In a move surprising no one except for the timing, Walmart announced it’s dropping the $35 minimum order threshold for shoppers to qualify for same-day delivery with its Walmart Express service, just months after doing the same for members of its Walmart+ subscription program.
The service is not cheap, however. Shoppers pay $10 for the Express service, on top of a standard delivery charge of $7.95 or $9.95. For Walmart+ members, it’s just the $10 Express charge; that service costs $98 per year or $12.95 per month.
“Customers told us sometimes the items they needed in a hurry didn’t meet the minimum, so we’re removing it, making it even easier for customers to get what they need when they need it,” said Tom Ward, Senior Vice President of Customer Product for Walmart in a blog post.
Consumer Intelligence Research Partners (CIRP) said last month that as of Jan. 30, Walmart+ had 7.4 million to 8.2 million members, representing 13%-14% of its online customers, just four months after its launch. CIRP also said customers spent $1,000 per year on average at Walmart.com.
Free same-day delivery is available to Amazon Prime members, who pay $119 per year or $12.95 per month for the privilege, and get a boatload of perks besides. Its growing army of contracted sprinters and stepvans has become as visible on the road as UPS, FedEx and the U.S. Postal Service.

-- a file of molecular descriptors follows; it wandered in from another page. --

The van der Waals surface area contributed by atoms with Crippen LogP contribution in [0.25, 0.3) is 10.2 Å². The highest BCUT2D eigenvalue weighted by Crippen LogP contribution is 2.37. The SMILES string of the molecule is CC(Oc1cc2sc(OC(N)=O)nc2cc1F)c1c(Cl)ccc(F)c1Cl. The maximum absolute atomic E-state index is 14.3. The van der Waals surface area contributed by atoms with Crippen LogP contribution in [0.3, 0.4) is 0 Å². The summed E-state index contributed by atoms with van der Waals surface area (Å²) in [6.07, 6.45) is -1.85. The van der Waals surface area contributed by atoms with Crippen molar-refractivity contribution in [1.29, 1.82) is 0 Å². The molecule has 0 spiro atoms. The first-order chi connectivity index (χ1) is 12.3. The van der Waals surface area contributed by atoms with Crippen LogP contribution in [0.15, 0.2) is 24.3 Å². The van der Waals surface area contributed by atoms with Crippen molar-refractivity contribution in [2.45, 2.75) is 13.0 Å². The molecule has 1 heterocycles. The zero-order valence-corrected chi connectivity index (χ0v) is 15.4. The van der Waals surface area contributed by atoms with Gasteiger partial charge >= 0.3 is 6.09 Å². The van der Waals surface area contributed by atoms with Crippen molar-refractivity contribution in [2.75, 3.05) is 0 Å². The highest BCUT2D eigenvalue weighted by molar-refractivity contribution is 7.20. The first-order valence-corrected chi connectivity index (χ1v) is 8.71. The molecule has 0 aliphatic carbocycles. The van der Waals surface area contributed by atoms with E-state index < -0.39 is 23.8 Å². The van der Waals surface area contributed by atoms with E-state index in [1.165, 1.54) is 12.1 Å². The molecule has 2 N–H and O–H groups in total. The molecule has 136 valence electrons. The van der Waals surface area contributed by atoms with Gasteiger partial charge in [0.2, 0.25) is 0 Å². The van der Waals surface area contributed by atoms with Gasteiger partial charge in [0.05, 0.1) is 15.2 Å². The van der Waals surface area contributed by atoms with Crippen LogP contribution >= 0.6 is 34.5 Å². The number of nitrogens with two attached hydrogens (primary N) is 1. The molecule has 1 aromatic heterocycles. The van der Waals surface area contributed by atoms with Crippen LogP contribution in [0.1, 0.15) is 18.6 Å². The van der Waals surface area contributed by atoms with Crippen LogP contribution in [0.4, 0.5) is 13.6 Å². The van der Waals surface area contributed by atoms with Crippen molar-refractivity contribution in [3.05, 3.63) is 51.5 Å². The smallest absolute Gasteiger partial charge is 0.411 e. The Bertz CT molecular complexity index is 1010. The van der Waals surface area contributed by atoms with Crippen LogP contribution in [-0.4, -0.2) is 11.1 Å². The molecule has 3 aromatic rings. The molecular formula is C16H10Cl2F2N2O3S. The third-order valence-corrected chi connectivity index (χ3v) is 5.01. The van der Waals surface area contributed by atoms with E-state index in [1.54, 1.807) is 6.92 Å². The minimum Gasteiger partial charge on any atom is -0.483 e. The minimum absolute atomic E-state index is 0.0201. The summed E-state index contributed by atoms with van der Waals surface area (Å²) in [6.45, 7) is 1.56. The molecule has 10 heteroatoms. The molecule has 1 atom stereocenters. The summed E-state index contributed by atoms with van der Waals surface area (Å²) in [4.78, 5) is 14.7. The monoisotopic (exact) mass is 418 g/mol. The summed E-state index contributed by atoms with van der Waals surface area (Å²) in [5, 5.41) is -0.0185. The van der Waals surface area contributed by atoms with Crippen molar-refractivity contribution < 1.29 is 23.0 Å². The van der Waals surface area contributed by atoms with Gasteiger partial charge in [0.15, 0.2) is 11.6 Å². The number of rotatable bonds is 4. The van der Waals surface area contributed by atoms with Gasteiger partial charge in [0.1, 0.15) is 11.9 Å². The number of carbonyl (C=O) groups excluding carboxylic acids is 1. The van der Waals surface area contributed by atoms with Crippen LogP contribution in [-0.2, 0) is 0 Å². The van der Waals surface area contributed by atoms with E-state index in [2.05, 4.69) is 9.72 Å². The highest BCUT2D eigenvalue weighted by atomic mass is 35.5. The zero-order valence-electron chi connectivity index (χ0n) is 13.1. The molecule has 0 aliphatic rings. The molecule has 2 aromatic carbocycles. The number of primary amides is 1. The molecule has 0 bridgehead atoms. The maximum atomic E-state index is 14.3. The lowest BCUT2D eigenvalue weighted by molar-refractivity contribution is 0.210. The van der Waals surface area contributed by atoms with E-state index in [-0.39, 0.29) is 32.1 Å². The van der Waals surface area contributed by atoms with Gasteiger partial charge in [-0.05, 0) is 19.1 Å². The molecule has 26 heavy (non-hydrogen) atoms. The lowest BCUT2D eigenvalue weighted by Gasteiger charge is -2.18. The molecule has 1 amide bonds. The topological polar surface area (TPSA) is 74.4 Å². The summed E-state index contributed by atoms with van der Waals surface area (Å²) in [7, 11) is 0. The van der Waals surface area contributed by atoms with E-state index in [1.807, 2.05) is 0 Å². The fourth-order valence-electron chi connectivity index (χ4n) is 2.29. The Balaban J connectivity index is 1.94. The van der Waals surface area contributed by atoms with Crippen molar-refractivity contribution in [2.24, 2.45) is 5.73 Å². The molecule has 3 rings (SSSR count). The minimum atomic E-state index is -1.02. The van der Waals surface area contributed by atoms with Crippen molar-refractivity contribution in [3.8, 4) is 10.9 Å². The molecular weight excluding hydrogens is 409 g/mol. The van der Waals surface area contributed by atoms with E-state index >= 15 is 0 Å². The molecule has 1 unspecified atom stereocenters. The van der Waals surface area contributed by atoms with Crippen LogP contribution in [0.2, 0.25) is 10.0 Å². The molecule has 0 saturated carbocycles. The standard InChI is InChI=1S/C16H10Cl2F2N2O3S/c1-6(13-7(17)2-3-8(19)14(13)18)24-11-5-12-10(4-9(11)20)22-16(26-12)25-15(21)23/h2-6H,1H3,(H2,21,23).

About 160,000 items are available for Walmart Express delivery, including food, consumables and general merchandise such as produce, pantry staples, everyday essentials, toys and electronics. About 170,000 associates act as personal shoppers pick the orders.
Walmart uses a variety of service providers for delivery, including Postmates, DoorDash, Roadie and Point Pickup. Express is available from 3,000 of Walmart’s 5,300 U.S. stores, covering 70% of the population.
On the back end, Walmart is investing heavily to fulfill its rapidly growing ecommerce orders, same day or not. In January, the company announced plans to create dozens of store-based micro fulfillment centers initially, with more to come after that.
While Amazon is light years ahead in terms of ecommerce volume, Walmart has been experiencing faster digital growth over the past year as shoppers have been flocking to it in the midst of the pandemic.
In its fiscal fourth quarter ended Jan. 31, Walmart’s ecommerce growth fell to 69%, after hitting a high of nearly 100% in Q2, when lockdowns were in full swing, then registered 80% in Q3. Walmart was hammered by Wall Street for missing its Q4 and full year earnings estimates, after investing $11 billion last year on automation, supply chain and COVID-related expenses. The capital budget for this fiscal year is $14 billion as it continues to evolve into a digital powerhouse.